Untamed: Lopa Banerjee

[Inspired by the lines of the poem ‘I too tried adultery for a short while’ which is a part of the autobiographical work ‘My Story’ by renowned, award-winning Indian author Kamala Das Suraiyya.] 

“You planned to tame a swallow, to hold her
In the long summer of your love so that she would forget
Not the raw seasons alone, and the homes left behind, but
Also her nature, the urge to fly, and endless
Pathways of the sky.” 
The summers seemed luscious as I harbored myself between faint signals of your wants, dwelling in my dreams with your hollowness, reverberating like distant chimes. The past many summers, waiting coy and demure in the opaque jar of this body, filling my land with sacred grass and flowers, you opened the jar, bringing me close to the holy waters of a conjoined celebration. In the untamed terrains of my heart, wildflowers grew and primal instincts rose, in dark evenings, my aboriginal wants singing in my blood accompanied you like thousand defiant flames.

Lopamudra Bannerjee
“I want to make you mine, only mine, you are my Goddess of restless dance, that you will dance only for me.” You demanded.
“But I am not a Goddess tethered to the rooms, the walls, the verandah, the terrace, my pariah soul seeks the elixir of freedom beyond the blue, endless horizon in many a sleepless night.” I said to myself.

As shameless as the sirens wailing through the window, plundering the streets at night, I have scattered the seeds of my burnt-out truths, truths of our rugged matrimony. How many monsoons following the sweltering heat of those invincible summers, our battlefield was lost in the language of our marital bed? The monsoons when my body and being brimmed with the blood of a silent inquilab, when my face, cradled in your dominant palms was inscribed with the nameless mantras of untying, my own liberation song?
Yes, in those monsoons following the hot, luscious summer afternoons, when my naked earth touched your prairies, your extended grasslands, and you closed your boundaries in search of my primal land, my breaths heaved through that land, and discovered the poetry, the music of adultery.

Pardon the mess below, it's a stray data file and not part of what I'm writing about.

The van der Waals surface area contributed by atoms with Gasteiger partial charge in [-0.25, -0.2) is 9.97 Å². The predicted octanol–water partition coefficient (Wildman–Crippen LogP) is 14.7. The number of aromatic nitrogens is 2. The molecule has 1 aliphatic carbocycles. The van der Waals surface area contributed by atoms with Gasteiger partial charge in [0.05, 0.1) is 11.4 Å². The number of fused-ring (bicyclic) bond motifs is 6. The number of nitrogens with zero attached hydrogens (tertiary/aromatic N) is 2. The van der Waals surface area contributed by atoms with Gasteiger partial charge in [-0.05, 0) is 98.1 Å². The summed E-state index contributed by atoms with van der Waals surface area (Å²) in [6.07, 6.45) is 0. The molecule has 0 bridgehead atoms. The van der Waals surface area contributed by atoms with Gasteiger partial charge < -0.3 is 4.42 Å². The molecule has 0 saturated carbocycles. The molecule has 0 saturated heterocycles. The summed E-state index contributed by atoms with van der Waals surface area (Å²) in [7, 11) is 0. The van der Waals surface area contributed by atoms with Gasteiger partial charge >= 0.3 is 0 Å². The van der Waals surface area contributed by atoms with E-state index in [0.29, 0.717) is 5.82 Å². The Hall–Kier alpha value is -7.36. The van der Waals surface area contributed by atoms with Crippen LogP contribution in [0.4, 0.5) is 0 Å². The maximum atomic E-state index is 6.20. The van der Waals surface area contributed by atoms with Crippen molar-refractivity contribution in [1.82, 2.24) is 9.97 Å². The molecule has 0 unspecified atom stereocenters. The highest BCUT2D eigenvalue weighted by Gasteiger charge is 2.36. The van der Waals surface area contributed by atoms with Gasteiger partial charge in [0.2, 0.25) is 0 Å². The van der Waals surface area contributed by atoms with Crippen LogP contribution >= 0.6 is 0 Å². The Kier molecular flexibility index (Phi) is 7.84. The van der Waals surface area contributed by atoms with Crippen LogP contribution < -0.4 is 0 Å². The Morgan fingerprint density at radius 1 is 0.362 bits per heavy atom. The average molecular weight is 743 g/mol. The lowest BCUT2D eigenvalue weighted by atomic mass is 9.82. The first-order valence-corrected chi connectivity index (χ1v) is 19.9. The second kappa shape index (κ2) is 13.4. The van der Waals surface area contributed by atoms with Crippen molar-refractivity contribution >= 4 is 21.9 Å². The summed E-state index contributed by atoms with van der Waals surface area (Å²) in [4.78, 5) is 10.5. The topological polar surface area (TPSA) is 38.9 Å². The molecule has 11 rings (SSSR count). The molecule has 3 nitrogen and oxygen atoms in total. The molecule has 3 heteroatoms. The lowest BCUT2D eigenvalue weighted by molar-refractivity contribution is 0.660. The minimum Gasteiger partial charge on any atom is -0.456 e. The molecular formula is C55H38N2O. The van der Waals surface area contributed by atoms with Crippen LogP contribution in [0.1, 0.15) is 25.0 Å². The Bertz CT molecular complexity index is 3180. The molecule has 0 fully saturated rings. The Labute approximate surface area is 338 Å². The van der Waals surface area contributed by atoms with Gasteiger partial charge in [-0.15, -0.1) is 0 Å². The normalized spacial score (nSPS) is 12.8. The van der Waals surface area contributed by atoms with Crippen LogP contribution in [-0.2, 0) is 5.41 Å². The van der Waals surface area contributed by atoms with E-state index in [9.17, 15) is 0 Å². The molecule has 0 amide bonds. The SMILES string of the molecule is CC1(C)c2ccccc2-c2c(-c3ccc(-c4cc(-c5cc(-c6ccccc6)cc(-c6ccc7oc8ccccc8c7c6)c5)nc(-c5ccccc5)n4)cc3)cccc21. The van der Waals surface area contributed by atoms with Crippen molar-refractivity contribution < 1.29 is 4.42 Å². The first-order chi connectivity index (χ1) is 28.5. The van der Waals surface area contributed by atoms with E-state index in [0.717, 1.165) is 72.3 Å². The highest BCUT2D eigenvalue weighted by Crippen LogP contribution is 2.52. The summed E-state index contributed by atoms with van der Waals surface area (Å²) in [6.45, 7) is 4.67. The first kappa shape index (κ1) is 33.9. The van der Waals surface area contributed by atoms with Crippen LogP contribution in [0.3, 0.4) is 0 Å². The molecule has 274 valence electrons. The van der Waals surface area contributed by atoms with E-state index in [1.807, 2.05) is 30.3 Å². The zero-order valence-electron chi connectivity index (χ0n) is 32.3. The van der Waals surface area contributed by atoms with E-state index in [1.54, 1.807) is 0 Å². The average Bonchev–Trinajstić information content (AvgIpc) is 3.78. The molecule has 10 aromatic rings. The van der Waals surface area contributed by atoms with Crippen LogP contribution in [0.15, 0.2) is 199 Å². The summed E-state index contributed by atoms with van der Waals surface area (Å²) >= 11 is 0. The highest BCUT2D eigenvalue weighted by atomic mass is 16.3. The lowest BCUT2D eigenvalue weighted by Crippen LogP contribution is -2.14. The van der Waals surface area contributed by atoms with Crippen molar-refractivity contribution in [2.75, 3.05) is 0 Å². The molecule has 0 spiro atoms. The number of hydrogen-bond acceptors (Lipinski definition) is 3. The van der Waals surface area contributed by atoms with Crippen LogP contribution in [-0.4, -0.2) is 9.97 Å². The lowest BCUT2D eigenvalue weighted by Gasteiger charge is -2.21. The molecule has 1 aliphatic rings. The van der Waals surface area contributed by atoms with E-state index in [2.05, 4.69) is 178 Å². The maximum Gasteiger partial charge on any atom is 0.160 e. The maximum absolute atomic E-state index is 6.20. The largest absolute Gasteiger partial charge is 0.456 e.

Adultery was at the heart of my own untainted cosmos, and you too tasted its slow-cooked flames, freezing and thawing in between spurts of your crooked desires, and I kept making you tea, your night bed, your jacaranda dreams, your groggy dawns. With saline tears, I fought back the crumbling walls between us, as in men, forgettable men, I kept searching the splintered chunks of my history, my topography, the musky aroma of my dusk.
Perhaps, I didn’t really want the dull soreness in between the pitch dark and faint light of mending, unmending, which all of you gave me; perhaps all I wanted was the penumbra of silence hanging loose, in between my dark, brooding domesticity and my untamed heart.

Bio: Lopamudra Banerjee is an acclaimed Indian author, poet, translator, editor from Dallas, Texas, with eight books and six anthologies in fiction and poetry. She has received the Journey Awards (First Place category winner) for her memoir ‘Thwarted Escape: An Immigrant’s Wayward Journey’, Woman Achiever Award (IWSFF, 2018), the International Reuel Prize for Poetry (2017) and International Reuel Prize for her English translation of Nobel Laureate Tagore’s selected works of fiction (2016). Her nonfiction essays, fiction and poetry have been published in various renowned journals, e-zines and anthologies in India, UK and USA including Stanford University’s ‘Life in Quarantine’ project.

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